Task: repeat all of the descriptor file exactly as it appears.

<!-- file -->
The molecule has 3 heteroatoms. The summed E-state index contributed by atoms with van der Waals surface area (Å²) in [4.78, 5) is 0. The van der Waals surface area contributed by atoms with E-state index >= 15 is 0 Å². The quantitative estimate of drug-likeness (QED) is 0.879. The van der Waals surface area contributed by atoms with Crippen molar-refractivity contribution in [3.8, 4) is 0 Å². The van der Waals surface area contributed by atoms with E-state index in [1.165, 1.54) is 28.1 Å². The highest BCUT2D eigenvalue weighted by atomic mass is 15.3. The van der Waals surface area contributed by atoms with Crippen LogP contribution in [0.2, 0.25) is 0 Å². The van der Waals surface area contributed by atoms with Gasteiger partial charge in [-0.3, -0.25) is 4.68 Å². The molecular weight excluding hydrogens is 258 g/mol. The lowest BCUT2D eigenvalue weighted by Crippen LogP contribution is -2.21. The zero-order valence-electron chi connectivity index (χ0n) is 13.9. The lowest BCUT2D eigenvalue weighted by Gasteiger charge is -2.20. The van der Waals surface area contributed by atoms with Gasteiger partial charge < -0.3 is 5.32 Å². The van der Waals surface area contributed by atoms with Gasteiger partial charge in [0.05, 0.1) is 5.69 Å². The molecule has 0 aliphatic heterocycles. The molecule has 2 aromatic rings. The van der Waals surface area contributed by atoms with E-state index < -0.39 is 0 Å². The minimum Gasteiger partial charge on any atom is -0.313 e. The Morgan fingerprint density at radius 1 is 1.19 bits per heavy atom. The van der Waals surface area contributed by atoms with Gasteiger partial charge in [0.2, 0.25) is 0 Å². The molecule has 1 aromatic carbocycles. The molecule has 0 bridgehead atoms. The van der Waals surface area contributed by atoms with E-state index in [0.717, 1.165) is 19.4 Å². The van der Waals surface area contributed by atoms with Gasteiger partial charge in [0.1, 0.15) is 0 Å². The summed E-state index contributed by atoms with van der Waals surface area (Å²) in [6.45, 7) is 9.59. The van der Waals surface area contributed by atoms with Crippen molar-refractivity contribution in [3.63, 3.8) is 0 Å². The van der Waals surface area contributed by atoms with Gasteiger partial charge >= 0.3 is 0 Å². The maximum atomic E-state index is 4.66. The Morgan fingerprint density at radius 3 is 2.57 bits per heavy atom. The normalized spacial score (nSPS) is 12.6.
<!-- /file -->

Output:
The molecule has 3 heteroatoms. The summed E-state index contributed by atoms with van der Waals surface area (Å²) in [4.78, 5) is 0. The van der Waals surface area contributed by atoms with E-state index >= 15 is 0 Å². The quantitative estimate of drug-likeness (QED) is 0.879. The van der Waals surface area contributed by atoms with Crippen molar-refractivity contribution in [3.8, 4) is 0 Å². The van der Waals surface area contributed by atoms with E-state index in [1.165, 1.54) is 28.1 Å². The highest BCUT2D eigenvalue weighted by atomic mass is 15.3. The van der Waals surface area contributed by atoms with Crippen LogP contribution in [0.2, 0.25) is 0 Å². The van der Waals surface area contributed by atoms with Gasteiger partial charge in [-0.3, -0.25) is 4.68 Å². The molecular weight excluding hydrogens is 258 g/mol. The lowest BCUT2D eigenvalue weighted by Crippen LogP contribution is -2.21. The zero-order valence-electron chi connectivity index (χ0n) is 13.9. The lowest BCUT2D eigenvalue weighted by Gasteiger charge is -2.20. The van der Waals surface area contributed by atoms with Gasteiger partial charge < -0.3 is 5.32 Å². The van der Waals surface area contributed by atoms with Gasteiger partial charge in [0.05, 0.1) is 5.69 Å². The molecule has 0 aliphatic heterocycles. The molecule has 2 aromatic rings. The van der Waals surface area contributed by atoms with E-state index < -0.39 is 0 Å². The minimum Gasteiger partial charge on any atom is -0.313 e. The Morgan fingerprint density at radius 1 is 1.19 bits per heavy atom. The van der Waals surface area contributed by atoms with Gasteiger partial charge in [0.2, 0.25) is 0 Å². The molecule has 1 aromatic carbocycles. The molecule has 0 bridgehead atoms. The van der Waals surface area contributed by atoms with E-state index in [0.717, 1.165) is 19.4 Å². The van der Waals surface area contributed by atoms with Gasteiger partial charge in [0.1, 0.15) is 0 Å². The summed E-state index contributed by atoms with van der Waals surface area (Å²) in [6.45, 7) is 9.59. The van der Waals surface area contributed by atoms with Crippen molar-refractivity contribution in [3.63, 3.8) is 0 Å². The van der Waals surface area contributed by atoms with Gasteiger partial charge >= 0.3 is 0 Å². The maximum atomic E-state index is 4.66. The Morgan fingerprint density at radius 3 is 2.57 bits per heavy atom. The normalized spacial score (nSPS) is 12.6.